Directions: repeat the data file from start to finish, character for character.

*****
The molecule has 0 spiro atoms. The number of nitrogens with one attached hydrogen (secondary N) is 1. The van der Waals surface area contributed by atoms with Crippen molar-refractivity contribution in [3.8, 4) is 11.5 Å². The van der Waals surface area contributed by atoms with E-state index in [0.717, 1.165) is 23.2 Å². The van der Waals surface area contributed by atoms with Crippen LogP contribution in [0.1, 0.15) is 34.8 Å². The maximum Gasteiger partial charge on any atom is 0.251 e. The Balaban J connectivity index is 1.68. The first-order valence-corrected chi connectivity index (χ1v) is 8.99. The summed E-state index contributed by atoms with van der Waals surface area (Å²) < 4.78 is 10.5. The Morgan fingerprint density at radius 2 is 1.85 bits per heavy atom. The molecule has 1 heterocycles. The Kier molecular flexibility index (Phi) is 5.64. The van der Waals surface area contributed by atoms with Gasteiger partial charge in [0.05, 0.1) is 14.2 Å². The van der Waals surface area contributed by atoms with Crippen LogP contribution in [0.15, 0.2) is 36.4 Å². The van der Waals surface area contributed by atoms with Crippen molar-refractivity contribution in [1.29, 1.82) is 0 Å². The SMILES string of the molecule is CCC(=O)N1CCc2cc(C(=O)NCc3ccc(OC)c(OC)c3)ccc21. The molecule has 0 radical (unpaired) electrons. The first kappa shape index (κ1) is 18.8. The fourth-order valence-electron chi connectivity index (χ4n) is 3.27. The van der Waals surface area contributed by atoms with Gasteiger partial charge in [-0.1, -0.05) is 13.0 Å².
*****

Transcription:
The molecule has 0 spiro atoms. The number of nitrogens with one attached hydrogen (secondary N) is 1. The van der Waals surface area contributed by atoms with Crippen molar-refractivity contribution in [3.8, 4) is 11.5 Å². The van der Waals surface area contributed by atoms with E-state index in [0.717, 1.165) is 23.2 Å². The van der Waals surface area contributed by atoms with Crippen LogP contribution in [0.1, 0.15) is 34.8 Å². The maximum Gasteiger partial charge on any atom is 0.251 e. The Balaban J connectivity index is 1.68. The first-order valence-corrected chi connectivity index (χ1v) is 8.99. The summed E-state index contributed by atoms with van der Waals surface area (Å²) < 4.78 is 10.5. The Morgan fingerprint density at radius 2 is 1.85 bits per heavy atom. The molecule has 1 heterocycles. The Kier molecular flexibility index (Phi) is 5.64. The van der Waals surface area contributed by atoms with Gasteiger partial charge in [0.05, 0.1) is 14.2 Å². The van der Waals surface area contributed by atoms with Crippen LogP contribution in [0.15, 0.2) is 36.4 Å². The van der Waals surface area contributed by atoms with Crippen molar-refractivity contribution in [1.29, 1.82) is 0 Å². The SMILES string of the molecule is CCC(=O)N1CCc2cc(C(=O)NCc3ccc(OC)c(OC)c3)ccc21. The molecule has 0 radical (unpaired) electrons. The first kappa shape index (κ1) is 18.8. The fourth-order valence-electron chi connectivity index (χ4n) is 3.27. The van der Waals surface area contributed by atoms with Gasteiger partial charge in [-0.1, -0.05) is 13.0 Å².